Sand Martin

Riparia riparia - Hirondelle de rivage

  • Order 


  • Family


  • Genus


  • Species



Linnaeus, 1758

  • Size
    : 12 cm
  • Wingspan
    : 30 cm.
  • Weight
    : 12 à 18 g

8 years

Geographic range


Description identification

Hirondelle de rivage
Hirondelle de rivage

The Sand Martin is a small brown swallow, entirely brown on the top, white and brown underneath, very closely linked to water. I specify the habitat because another brown swallow frequents our countries, the Rock Dove, but this one frequents wild rocky habitats.
On the perched bird, the slightly fork-tailed tail ends up at about the same level as the tip of the wings. There are no nets. On the top of the chest, a wide brown collar separates the white throat from the rest of the white underside of the body. The eye, the beak and the feet are black. The juvenile is characterized by clear edges marked on the feathers of the upper parts, to the forehead and even to the pectoral band.

Subspecific information 4 subspecies

  • Riparia riparia riparia (North America, Europe to c Asia)
  • Riparia riparia taczanowskii (s Siberia and c Mongolia to e Siberia)
  • Riparia riparia ijimae (Sakhalin I. Kuril Is. and Japan)
  • Riparia riparia shelleyi (Egypt)

Foreign names

  • Hirondelle de rivage,
  • Avión zapador,
  • andorinha-das-barreiras-comum,
  • Uferschwalbe,
  • partifecske,
  • Oeverzwaluw,
  • Topino,
  • backsvala,
  • Sandsvale,
  • brehuľa hnedá,
  • břehule říční,
  • Digesvale,
  • törmäpääsky,
  • Europese Oewerswael,
  • oreneta de ribera comuna,
  • Bakkasvala,
  • brzegówka (zwyczajna),
  • krastu čurkste,
  • breguljka,
  • Береговушка,
  • Layang-layang pasir,
  • ショウドウツバメ,
  • 崖沙燕,
  • นกนางแอ่นทรายสร้อยคอดำ,
  • 灰沙燕〔崖沙燕〕,

Voice song and cries

Hirondelle de rivage

The usual call is a short, monotonous grated/rolling sound. The song, if you can call it a song, consists of sounds very similar to the calls but linked together and forming a kind of continuous babble.


Hirondelle de rivage

The Sand Martin is very closely linked to water, mostly to fresh water but also occasionally to coastal areas. It catches insects mostly above water and its surrounding environment. Breeding usually takes place near water, although it can climb up to 2000m altitude if needed - though this is rare. Of course, during migration, it can pass over other environments. Less is known about the conditions in its wintering area in the Southern Hemisphere, but the connection to water is clear.

Behaviour character trait

Hirondelle de rivage

Like most Sand Martins, the species is gregarious, reproduces colonially and gathers in roosts in marsh vegetation for the night.


Hirondelle de rivage

Typical flight of the Sand Martin, agile and supple. Compared to others, it frequents the lower layers of the atmosphere for hunting.

Dietfeeding habits

Hirondelle de rivage

She feeds on small flying insects at low height above water or humid meadows. What is called the aerial plankton. So it is obvious that hunting in fine weather is more fruitful than in rainy weather.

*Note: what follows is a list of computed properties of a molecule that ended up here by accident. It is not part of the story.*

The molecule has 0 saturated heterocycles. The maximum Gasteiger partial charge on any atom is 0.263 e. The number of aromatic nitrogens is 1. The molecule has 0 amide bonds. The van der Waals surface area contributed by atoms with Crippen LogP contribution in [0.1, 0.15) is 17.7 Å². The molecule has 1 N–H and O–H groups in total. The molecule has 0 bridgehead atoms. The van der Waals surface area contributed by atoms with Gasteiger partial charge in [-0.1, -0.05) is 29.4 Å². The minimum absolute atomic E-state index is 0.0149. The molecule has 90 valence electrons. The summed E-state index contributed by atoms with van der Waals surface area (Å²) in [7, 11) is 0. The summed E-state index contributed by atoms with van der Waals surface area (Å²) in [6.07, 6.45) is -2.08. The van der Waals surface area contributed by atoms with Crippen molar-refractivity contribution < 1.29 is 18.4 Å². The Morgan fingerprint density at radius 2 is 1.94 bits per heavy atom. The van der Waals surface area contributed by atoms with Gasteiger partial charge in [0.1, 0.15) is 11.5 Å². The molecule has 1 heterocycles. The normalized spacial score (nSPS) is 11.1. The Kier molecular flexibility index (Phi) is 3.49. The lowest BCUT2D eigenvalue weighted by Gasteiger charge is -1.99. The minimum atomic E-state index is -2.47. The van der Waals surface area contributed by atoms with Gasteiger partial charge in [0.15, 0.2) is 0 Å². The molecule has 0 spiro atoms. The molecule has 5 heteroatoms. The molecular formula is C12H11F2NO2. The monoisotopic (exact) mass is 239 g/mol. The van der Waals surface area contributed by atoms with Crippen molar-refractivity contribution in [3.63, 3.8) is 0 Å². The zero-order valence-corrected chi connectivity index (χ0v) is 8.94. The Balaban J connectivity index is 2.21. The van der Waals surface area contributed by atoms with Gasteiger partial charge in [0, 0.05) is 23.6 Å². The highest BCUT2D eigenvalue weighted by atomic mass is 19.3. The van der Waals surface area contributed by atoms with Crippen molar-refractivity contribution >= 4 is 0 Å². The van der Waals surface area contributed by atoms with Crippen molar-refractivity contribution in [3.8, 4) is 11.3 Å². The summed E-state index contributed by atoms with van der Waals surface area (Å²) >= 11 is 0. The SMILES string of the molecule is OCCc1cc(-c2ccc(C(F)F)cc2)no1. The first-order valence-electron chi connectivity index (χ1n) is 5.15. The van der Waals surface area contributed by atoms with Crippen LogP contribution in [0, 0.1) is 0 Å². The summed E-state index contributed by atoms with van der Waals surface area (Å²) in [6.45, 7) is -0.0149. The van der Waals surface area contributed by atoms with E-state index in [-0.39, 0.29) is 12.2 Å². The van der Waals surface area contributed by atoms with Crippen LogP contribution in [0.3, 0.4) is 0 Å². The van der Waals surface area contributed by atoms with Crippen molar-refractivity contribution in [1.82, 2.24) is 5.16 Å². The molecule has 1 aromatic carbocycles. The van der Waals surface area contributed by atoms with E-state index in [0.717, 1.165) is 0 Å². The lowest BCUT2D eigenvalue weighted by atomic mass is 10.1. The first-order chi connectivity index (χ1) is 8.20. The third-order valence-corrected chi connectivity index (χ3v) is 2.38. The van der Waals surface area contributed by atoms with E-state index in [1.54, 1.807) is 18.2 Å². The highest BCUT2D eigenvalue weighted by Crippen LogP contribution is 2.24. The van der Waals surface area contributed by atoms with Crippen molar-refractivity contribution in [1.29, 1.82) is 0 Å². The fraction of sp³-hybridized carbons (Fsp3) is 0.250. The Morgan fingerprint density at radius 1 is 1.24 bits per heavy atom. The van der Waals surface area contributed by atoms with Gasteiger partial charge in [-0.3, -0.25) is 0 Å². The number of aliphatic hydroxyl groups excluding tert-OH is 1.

Reproduction nesting

Hirondelle de rivage

The Sand Martin is a cave breeder for reproduction. It digs a nesting cavity in a soft substrate, usually sandy, silt-clayey or sandy-silty.

Hirondelle de rivage
Furthermore, since favorable sites are not always plentiful, it does so in a colonial manner. In order to minimize the risk of predation, it chooses a vertical wall or even an overhang. This wall can be natural, a river bank carved by the current, or increasingly often an artificial wall, a river gravel exploitation mostly.
The horizontal access tunnel and the terminal cavity are dug in the upper part of the wall and can reach 50 to 70 cm in length. The excavation work is therefore considerable for such a small bird that uses its beak, legs and wings to do so. The work requires fifteen days. The nest is furnished with plant elements from its surroundings and also feathers.
The laying is usually 4 or 5 eggs whose incubation is mainly provided by the female for fifteen days. The male relieves her when she goes out to feed. The young are flying at the age of three weeks. After the flight, the parents recognize their young by their voice within the groups.

Geographic range

Hirondelle de rivage

The Sand Martin has a Holarctic distribution in the summer. It breeds from Alaska to Kamchatka through North America and Eurasia, reaching high latitudes such as North Cape. It winters south of the Equator, mainly in America and southern Africa, Indochina and the Philippines, but not in Australia.

Threats - protection

Hirondelle de rivage
adult plum. breeding
IUCN conservation status
in the Wild

Due to its biology (colonial nesting, variability in site availability, difficulty in counting gregarious birds), the population trend is not easy to assess. It can simply be said that the Sand Martin is not a threatened species. The upcoming climate changes could change this.

Sources of information

Other sources of interest

QRcode Hirondelle de rivageSpecification sheet created on 15/11/2023 by
Translation by AI
published: - Updated: 15-11-2023
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